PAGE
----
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Tropical Storm Bertha Makes Landfall in South Carolina

27 May 2020, 1:00 pm

Tropical Storm Bertha formed off the coast of South Carolina as of 8:15 am Eastern Time, according to the National Hurricane Center (NHC).

As of Wednesday morning, the storm had become much better organized and the NHC had increased the chance of formation of a tropical depression to 70 percent before updating again a few hours later, naming the second storm of the season in the Atlantic. Bertha made landfall just over an hour after it was named, around 9:30 a.m. local time.

Bertha moved inland near Charleston on Wednesday, bringing tropical storm force winds to portions of the South Carolina coast.  As of early Wednesday afternoon, Bertha had weakened to a Tropical Depression with sustained wind speeds of 35 mph.  By Wednesday evening, wind speeds further decreased to 30 mph.  As it continues to move to the north into Thursday, it is expected to quickly weaken to a remnant low with very intense rain for some.

 

Tropical Storm Warnings that were previously issued for portions of Charleston and Berkeley Counties in South Carolina were discontinued on Wednesday afternoon. This includes areas such as Charleston, McClellanville, and Edisto Island.

Heavy rain will be the major hazard and the primary threat with this storm system as it moves inland across the Carolinas. Flash Flood Watches have been issued for portions of the Carolinas and Virginia until Thursday.   The risk of flooding and excessive rainfall is moderate.

Flash flooding and even tornado warnings were spotted and issued with this disturbance on Monday across south Florida, while heavy rain continued Tuesday. For more details on the rain component to this storm over Florida, click here.

Severe weather could also accompany the storm as it moves onshore on Wednesday. Damaging winds and a few tornadoes are possible within the dark green shaded zone in the map below:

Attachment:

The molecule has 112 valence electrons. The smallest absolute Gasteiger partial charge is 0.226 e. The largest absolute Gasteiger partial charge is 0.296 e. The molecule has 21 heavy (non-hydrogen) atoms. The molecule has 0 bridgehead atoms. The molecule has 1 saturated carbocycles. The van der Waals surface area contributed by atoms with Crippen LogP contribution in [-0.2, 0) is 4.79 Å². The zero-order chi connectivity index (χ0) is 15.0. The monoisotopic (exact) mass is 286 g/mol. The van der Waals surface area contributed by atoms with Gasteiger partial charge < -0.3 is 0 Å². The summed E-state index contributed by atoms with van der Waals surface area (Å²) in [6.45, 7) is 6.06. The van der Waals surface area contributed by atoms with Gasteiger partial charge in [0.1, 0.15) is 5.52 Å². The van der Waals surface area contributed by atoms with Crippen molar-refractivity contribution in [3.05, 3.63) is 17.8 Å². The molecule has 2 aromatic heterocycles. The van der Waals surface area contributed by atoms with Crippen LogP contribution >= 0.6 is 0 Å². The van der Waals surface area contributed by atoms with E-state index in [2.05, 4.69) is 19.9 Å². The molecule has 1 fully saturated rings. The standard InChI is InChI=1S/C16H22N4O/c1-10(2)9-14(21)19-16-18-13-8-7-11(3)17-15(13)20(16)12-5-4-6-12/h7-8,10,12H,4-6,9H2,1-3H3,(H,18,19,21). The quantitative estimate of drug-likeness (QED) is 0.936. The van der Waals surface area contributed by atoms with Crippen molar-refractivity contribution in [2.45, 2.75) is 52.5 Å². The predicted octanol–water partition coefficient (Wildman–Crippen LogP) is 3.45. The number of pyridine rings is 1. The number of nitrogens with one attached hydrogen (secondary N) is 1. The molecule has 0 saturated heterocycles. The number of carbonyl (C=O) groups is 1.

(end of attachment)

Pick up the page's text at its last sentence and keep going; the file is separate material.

Rip currents will also be a threat, again, regardless of formal tropical development. A high risk for rip currents is in place for parts of northeast Florida, northern South Carolina and southern North Carolina through Wednesday.

 

Here’s a look at how the storm might play out chronologically, through Wednesday evening:

Here’s a look at forecast rain totals through early Wednesday afternoon:

Stay with WeatherNation for the latest on this disturbance, and for the latest on the tropics.  Hurricane season officially begins in the Atlantic basin on June 1st.

About the author
Karissa is the Director of On-Air Operations at WeatherNation. Karissa grew up loving math and science, but really fell in love with Meteorology while attending the College of DuPage in Glen Ellyn, Illinois. After two summers of storm chasing in the central plains, she knew that it was the career path for her. Standing in front of a thunderstorm and feeling the cool outflow knock her over was an e... Load Morexperience she will never forget. After two years at COD, she transferred to Metropolitan State University of Denver. Karissa graduated Magna Cum Laude with a Bachelors of Science in Meteorology. Her high school and college speech and meteorology professors were extremely supportive and pushed her to succeed. Before joining the WeatherNation team, she previously worked as the Morning Meteorologist at KCAU-TV in Sioux City, Iowa and at WMBD-TV in Peoria, IL. She recently was part of a National Edward R. Murrow award winning team for breaking news for their coverage of the EF-4 tornado in Washington, Illinois. In her free time, Karissa enjoys cooking and trying new foods. She is a self proclaimed 'TV Junkie' who can get into just about any show. She is a die hard Chicago sports fan who loves attending professional sporting events.

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